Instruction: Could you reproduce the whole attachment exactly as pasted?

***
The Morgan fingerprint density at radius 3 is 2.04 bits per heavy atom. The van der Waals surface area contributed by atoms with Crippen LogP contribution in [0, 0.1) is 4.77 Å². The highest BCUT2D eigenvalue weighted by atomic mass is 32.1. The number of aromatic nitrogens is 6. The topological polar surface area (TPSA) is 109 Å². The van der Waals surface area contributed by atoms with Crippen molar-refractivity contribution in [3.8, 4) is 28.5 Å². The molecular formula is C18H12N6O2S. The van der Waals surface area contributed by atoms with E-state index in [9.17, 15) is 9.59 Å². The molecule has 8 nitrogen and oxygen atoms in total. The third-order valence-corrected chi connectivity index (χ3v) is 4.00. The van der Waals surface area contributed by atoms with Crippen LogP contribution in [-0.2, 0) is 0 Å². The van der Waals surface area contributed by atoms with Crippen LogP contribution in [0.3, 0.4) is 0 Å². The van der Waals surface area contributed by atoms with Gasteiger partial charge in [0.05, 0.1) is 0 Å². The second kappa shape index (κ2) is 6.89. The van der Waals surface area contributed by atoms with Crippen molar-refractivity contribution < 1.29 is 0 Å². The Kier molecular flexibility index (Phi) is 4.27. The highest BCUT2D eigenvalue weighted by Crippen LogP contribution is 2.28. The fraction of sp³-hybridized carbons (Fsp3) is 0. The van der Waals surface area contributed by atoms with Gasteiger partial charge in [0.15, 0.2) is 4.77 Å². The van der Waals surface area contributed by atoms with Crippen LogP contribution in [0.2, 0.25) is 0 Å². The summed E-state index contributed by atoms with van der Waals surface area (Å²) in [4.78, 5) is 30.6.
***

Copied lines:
The Morgan fingerprint density at radius 3 is 2.04 bits per heavy atom. The van der Waals surface area contributed by atoms with Crippen LogP contribution in [0, 0.1) is 4.77 Å². The highest BCUT2D eigenvalue weighted by atomic mass is 32.1. The number of aromatic nitrogens is 6. The topological polar surface area (TPSA) is 109 Å². The van der Waals surface area contributed by atoms with Crippen molar-refractivity contribution in [3.8, 4) is 28.5 Å². The molecular formula is C18H12N6O2S. The van der Waals surface area contributed by atoms with E-state index in [9.17, 15) is 9.59 Å². The molecule has 8 nitrogen and oxygen atoms in total. The third-order valence-corrected chi connectivity index (χ3v) is 4.00. The van der Waals surface area contributed by atoms with Crippen LogP contribution in [-0.2, 0) is 0 Å². The van der Waals surface area contributed by atoms with Crippen LogP contribution in [0.3, 0.4) is 0 Å². The van der Waals surface area contributed by atoms with Gasteiger partial charge in [0.05, 0.1) is 0 Å². The second kappa shape index (κ2) is 6.89. The van der Waals surface area contributed by atoms with Crippen molar-refractivity contribution < 1.29 is 0 Å². The Kier molecular flexibility index (Phi) is 4.27. The highest BCUT2D eigenvalue weighted by Crippen LogP contribution is 2.28. The fraction of sp³-hybridized carbons (Fsp3) is 0. The van der Waals surface area contributed by atoms with Gasteiger partial charge in [0.15, 0.2) is 4.77 Å². The van der Waals surface area contributed by atoms with Crippen LogP contribution in [0.2, 0.25) is 0 Å². The summed E-state index contributed by atoms with van der Waals surface area (Å²) in [4.78, 5) is 30.6.